Published February 27, 2008
ASIA PACIFIC MARITIME 2008
Riding a maritime growth wave
Singapore has the reputation, infrastructure and the right policies to tap the Asian shipping boom, reports VINCENT WEE
WITH the Asia-Pacific region accounting for almost 40 per cent of the global maritime market, according to a recent survey by business intelligence consultancy Fusion Consulting, Asia, there is little doubt that the region plays a prominent part in the industry, and this is set to grow in the years ahead. Fusion also forecasts the market will grow at an annual rate of 7 per cent till 2010.
The boom in Asian shipping has also drawn attention to the Asia-Pacific. Fusion estimates that merchant shipping in the region accounted for 39 per cent of the global total in 2006 and is set to grow at 8 per cent a year till 2010.
The maritime engineering, ports and terminals and offshore businesses are also huge, making up 63 per cent, 42 per cent and 23 per cent of the global market respectively. The offshore market especially is set to grow at 8 per cent annually.
Countries like China are starting to see more investments and business in industries like shipbuilding and repair as ship owners seek to take advantage of still available building slots and labour costs 10 to 20 times lower than traditional powerhouses Japan and South Korea.
China plans to boost its shipbuilding capacity to 40 million tonnes by 2010, a three-fold increase over 2005, the Fusion report said.
Overall, the Asia-Pacific's US$43 billion shipbuilding industry enjoys a 66 per cent global market share, the consultancy's estimates show. The key beneficiary of the current boom has been South Korea (with over 40 per cent of global market share), which has orders worth over US$12 billion placed in the first quarter of last year alone and has yards full till 2010.
However China (15 per cent) is fast catching up with Korea and has secured 56.6 per cent of the total contracts in the same period for bulk carriers and smaller tankers to be delivered by 2009.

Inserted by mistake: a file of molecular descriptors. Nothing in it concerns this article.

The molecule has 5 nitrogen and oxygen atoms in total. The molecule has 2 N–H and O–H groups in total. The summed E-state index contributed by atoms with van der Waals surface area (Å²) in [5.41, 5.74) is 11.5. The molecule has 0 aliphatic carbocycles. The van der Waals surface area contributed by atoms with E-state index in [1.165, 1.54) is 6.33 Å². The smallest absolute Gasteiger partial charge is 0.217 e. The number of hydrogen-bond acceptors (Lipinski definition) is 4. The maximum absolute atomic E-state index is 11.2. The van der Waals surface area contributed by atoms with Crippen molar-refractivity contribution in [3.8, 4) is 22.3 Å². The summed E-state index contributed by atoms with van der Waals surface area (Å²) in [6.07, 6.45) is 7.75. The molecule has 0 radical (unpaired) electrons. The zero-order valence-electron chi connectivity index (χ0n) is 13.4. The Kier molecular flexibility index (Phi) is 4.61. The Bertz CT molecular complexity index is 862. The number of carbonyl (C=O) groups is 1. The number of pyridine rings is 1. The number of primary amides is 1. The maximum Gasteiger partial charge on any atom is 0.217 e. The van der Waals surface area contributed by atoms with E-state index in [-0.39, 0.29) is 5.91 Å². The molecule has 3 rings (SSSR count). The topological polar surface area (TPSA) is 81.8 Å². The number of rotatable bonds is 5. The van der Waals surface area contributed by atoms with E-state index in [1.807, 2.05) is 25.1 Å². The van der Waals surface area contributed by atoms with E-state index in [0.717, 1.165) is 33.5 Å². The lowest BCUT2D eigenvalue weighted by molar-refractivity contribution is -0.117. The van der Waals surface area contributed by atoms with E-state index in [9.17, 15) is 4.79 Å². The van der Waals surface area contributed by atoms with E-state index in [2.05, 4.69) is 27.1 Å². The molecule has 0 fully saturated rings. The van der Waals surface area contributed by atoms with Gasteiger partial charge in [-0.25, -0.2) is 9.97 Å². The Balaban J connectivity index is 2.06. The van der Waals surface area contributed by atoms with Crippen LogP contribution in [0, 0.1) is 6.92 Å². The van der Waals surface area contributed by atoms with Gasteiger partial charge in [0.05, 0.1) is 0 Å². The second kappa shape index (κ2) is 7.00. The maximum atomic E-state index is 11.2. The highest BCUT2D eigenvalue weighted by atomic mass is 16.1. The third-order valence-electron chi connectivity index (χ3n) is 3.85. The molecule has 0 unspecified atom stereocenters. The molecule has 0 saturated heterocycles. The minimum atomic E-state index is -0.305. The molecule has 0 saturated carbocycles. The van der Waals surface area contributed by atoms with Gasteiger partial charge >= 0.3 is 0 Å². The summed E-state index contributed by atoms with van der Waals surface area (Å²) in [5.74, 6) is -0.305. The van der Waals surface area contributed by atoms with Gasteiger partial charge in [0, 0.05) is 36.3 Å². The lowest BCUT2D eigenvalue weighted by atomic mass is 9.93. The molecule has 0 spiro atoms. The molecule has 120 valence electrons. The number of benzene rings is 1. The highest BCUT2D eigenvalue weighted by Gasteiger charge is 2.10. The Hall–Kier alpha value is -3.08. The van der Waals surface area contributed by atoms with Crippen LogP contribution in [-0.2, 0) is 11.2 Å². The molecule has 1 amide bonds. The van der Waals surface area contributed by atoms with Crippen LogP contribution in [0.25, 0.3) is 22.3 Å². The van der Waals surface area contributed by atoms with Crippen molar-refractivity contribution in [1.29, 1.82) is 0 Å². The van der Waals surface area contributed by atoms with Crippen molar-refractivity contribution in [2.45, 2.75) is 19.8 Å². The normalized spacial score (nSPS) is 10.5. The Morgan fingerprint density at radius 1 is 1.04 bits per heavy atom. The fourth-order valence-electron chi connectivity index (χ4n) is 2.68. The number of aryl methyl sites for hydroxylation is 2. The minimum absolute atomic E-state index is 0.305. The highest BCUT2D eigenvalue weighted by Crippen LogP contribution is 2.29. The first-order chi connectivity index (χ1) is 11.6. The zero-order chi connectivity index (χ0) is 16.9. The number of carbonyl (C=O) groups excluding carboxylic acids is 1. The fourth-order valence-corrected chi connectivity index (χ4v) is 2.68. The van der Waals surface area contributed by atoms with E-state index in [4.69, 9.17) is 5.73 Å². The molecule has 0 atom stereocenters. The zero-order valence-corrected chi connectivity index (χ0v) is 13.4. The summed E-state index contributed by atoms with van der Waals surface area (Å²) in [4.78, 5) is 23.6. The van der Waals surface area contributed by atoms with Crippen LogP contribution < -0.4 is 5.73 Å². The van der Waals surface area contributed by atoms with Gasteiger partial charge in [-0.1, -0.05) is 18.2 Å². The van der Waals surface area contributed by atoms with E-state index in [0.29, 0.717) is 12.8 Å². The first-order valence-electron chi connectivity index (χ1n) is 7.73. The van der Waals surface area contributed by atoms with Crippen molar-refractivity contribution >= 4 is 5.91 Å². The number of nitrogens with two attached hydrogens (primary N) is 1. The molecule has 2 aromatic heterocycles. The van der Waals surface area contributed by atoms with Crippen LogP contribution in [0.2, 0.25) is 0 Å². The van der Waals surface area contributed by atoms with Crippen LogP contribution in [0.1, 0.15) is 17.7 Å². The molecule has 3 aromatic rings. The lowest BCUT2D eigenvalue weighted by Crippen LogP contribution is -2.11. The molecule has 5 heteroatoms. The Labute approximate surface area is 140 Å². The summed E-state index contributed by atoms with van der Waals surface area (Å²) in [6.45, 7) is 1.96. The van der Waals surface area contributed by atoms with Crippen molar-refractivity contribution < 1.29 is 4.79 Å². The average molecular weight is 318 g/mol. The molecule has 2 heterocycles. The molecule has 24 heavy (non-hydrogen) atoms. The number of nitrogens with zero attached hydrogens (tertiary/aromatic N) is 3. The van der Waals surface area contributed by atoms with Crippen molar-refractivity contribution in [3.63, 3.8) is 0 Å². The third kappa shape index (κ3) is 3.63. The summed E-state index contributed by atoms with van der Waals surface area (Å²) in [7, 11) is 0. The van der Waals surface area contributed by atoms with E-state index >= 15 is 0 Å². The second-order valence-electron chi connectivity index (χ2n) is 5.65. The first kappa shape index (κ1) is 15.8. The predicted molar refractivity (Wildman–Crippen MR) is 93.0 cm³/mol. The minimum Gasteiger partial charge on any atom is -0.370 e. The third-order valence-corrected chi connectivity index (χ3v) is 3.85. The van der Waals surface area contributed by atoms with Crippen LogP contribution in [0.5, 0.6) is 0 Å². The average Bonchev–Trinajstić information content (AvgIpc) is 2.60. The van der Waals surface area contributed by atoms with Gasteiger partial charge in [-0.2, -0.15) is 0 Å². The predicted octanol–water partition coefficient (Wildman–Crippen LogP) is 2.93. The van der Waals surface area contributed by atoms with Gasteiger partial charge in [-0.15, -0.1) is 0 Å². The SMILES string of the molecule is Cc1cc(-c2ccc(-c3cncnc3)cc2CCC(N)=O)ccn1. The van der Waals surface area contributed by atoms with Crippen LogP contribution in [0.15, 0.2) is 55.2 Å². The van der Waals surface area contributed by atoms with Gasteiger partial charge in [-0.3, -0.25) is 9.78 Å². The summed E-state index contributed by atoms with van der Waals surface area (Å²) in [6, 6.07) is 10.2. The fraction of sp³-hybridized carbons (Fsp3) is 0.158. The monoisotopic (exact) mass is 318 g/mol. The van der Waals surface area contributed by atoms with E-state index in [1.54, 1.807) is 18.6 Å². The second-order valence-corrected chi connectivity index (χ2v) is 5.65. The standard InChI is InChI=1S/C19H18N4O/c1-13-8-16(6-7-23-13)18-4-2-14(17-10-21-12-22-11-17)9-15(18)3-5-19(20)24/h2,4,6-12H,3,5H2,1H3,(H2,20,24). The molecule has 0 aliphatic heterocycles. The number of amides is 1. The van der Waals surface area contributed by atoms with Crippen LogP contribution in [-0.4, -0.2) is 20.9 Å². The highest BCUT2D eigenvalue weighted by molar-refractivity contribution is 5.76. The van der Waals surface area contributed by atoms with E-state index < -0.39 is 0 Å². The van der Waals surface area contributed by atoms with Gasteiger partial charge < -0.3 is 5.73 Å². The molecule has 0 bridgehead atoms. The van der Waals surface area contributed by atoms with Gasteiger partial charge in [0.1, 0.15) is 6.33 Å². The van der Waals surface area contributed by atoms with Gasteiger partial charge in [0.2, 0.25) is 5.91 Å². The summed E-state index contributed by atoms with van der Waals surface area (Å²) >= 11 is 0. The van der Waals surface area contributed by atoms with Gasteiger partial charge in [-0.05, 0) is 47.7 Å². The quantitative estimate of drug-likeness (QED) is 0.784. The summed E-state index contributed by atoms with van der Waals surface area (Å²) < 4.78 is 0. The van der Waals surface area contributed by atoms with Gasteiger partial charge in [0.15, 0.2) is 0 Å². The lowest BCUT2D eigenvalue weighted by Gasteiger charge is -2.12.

Growth for port operations and services is expected to be widespread in the region as well with a 6 per cent annual growth rate expected to take its share of the global pie up to 44 per cent or US$54 billion by 2010, Fusion said. The main areas of growth in ports and terminals are expected in China, India and Korea. By 2011, Asia is expected to handle 206 million twenty-foot units (TEU) including 64 million TEUs in transhipment.
Singapore, in particular, has benefited from the growth in the industry. The Republic is home to more than 4,400 shipping and maritime-related companies employing some 100,000 people, offering a full range of services.
The Port of Singapore maintained its place as top transhipment port, handling some 27.9 million TEUs last year. Singapore was also the leading bunker port, with bunker sales passing the 30 million tonnes mark to hit 31.5 million tonnes.
Announcing the 2007 port figures at a Singapore Maritime Foundation function earlier this year, Transport Minister Raymond Lim said: '2007 was also a good year of growth for the rest of Singapore's maritime cluster, bolstering Singapore's reputation as an International Maritime Centre.'
The Singapore Registry of Ships grew by 13.8 per cent to hit 39.6 million gross tonnes while the Approved International Shipping Enterprise (AIS) scheme attracted 18 new international shipping companies during the year, bringing the total number operating here to nearly 100, he said.
Mr Lim added that the year also saw new listings of foreign shipping companies as well as two new shipping trusts on the stock exchange. Companies like North of England P&I Club, Scorpio Ship Management and HypoVereinsbank are either establishing new offices or substantially expanding their operations here.